It's technically true that Imperial was its own marque from '55 to '75. However, this fact was completely and universally ignored in general conversation, and was probably unknown to most people outside the auto industry. Younger readers and those outside North America may not even recognize what "Imperial" alone is supposed to convey. Consequently, removing "Chrysler" from in front of it may slightly improve the article's accuracy, but I believe it damages its readability. RivGuySC 06:11, 1 Aug 2004 (UTC)
- Is that better? Links to the Imperial article correctly, yet puts Chrysler in front of it.
- It's like mentioning 'Continental' ; the 55-57 (or thereabouts cars) were technically not Lincolns, but everyone calls them that anyway. —Morven 07:17, Aug 1, 2004 (UTC)
- Yes, I think that's quite an acceptable solution. You're right that the Imperial situation is analagous to the Continental division's--neither ever made any impression on the general public. RivGuySC 17:36, 1 Aug 2004 (UTC)
- I regret that I gave some bad info above. It kept bugging me about when the Imperial turned back into a Chrysler, so I went googling. This page says it was '71. That's probably right. That's the kind of thing I hate when somebody else gets it wrong, so I hate it twice when I do! RivGuySC 01:18, 3 Aug 2004 (UTC)
- You were right the first time. The research I did for Imperial (automobile) showed Imperial ending after '75. However, in 1971, the Imperial began to bear 'IMPERIAL by Chrysler' badges, and began to be associated with Chrysler again in advertising and the like. It was still just the Imperial, though, and was not 'Chrysler Imperial'.
- It's quite understandable that the public never really understood Imperial or Continental; both used names that had formerly been model names as marque names, both did not truly have models within the range (Imperial had things like LeBaron, but those were more along the lines of trim level designations). Plus, manufacturers sometimes just didn't put their name on some cars. My '67 Thunderbird carries the Ford name only in two places: on the door kick plates and on the keys. The name does not appear externally nor on the normally visible interior. Given that manufacturers do that, it wasn't exactly surprising that when a vehicle came bearing just 'Imperial' or 'Continental' on it, people just thought it was a styling touch. —Morven 18:21, Aug 3, 2004 (UTC)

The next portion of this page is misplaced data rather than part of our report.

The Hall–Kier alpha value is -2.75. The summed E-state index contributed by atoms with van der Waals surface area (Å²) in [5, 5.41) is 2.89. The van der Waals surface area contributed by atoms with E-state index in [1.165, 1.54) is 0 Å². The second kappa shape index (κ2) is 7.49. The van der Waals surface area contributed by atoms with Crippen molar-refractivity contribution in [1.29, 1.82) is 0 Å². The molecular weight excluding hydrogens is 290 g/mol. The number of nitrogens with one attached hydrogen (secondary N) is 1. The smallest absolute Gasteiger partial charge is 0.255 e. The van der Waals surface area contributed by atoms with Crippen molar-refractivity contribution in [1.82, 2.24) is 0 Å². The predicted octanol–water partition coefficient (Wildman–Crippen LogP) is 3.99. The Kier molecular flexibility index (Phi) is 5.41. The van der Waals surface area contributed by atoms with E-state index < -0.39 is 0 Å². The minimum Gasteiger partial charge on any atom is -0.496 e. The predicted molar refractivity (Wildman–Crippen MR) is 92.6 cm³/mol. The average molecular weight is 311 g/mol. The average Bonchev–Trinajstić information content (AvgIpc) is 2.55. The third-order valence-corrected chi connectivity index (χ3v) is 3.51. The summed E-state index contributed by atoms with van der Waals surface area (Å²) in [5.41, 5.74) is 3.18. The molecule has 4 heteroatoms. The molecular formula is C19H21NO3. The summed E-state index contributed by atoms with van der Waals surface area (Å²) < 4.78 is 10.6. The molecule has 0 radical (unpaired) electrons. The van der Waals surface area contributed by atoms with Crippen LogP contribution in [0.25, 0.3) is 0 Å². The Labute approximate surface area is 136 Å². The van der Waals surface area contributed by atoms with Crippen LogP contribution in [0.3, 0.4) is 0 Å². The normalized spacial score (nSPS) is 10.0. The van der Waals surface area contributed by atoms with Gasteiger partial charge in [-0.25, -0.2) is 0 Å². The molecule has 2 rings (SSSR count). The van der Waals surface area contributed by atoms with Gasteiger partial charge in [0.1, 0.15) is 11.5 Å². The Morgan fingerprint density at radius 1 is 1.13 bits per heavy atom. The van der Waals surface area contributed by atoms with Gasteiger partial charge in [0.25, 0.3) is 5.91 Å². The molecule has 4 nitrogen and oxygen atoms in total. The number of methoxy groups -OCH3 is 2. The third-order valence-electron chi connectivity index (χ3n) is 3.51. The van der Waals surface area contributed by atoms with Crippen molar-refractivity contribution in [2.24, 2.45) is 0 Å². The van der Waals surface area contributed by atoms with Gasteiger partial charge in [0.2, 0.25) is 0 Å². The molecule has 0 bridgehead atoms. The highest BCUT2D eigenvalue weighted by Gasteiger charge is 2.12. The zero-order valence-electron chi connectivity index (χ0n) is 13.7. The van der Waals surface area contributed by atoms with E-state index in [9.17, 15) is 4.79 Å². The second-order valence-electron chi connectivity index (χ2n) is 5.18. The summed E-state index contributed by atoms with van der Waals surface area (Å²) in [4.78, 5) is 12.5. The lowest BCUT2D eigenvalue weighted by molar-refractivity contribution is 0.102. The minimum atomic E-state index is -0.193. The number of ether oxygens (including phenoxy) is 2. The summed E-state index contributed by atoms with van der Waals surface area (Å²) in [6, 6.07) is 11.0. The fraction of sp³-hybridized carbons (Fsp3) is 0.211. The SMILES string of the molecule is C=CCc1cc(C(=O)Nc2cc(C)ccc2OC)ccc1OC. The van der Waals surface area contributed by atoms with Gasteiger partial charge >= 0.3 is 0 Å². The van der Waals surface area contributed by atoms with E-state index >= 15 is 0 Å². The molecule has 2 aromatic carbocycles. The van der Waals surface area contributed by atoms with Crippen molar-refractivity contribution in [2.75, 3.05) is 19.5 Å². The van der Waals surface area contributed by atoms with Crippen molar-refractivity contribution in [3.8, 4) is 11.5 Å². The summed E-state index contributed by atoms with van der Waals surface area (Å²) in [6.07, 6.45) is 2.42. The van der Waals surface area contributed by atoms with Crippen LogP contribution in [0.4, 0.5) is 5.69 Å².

- This is a debatable point. I'm not sure exactly what would settle it, but I'm inclining to think the webmaster at the fuselage website is right. He shows the change in dealer brochures from the separate '70 Imperial one to the Imperial's being included in the Chrysler book for '71, and as you note, that year the Chrysler name reappeared on the vehicles. After thinking hard about it, I also believe I remember the sign at the dealer in our town being changed from Chrysler/Plymouth/Imperial to just Chrysler/Plymouth about that time. (Even as a young'un, I had a sharp eye for automobilia!) So I'd say in reference to '71 and later models, Chrysler Imperial was correct again. Your Imperial article is shaping up well, BTW, and I'll probably post a few comments there.
- Yes, personal luxury cars were often badged differently, at least those below the Eldo and Mark. After '63, the Riviera never again had the Buick tri-shield on the outside. On my '95, it exists only molded into the airbag cover. Even the Monte Carlo had its own crest and seldom showed a bowtie. They were trying to give the impression that these models were a cut above the ordinary run of Chevies, Fords, & Buicks, I guess. This maybe should be worked into the PLC article somewhere RivGuySC 21:44, 3 Aug 2004 (UTC)
What is it good for?
Any practical or safety advantages? Lighter or heavier than a steel roof? Does it warm up more or less in the sun? I can imagine it can be a problem when recycling a used vehicle at the end of its lifecycle .... --220.127.116.11 17:24, 22 November 2006 (UTC)
- Some interesting questions above!
- I once had a Ford brochure from '69 or '70 (which I've since lost) that claimed the vinyl had some insulation value. (If it were padded vinyl, I guess that would be added insulation.) This is the only advantage I ever heard claimed, and I'm a little doubtful about it.
- Since the vinyl just covers the standard steel roof, it would have to be heavier. But since a thin vinyl coating doesn't weigh much, the difference would be marginal.
- Vinyl is grainy and not as reflective as sheet metal, so I'd say it would heat up faster in the sun than a metal roof of the same color. But white vinyl would surely reflect more heat than black metal, etc.
- I don't think the recycling effect would be very great. After all, there's so much polyvinyl in the interior anyway that the roof couldn't add much additional.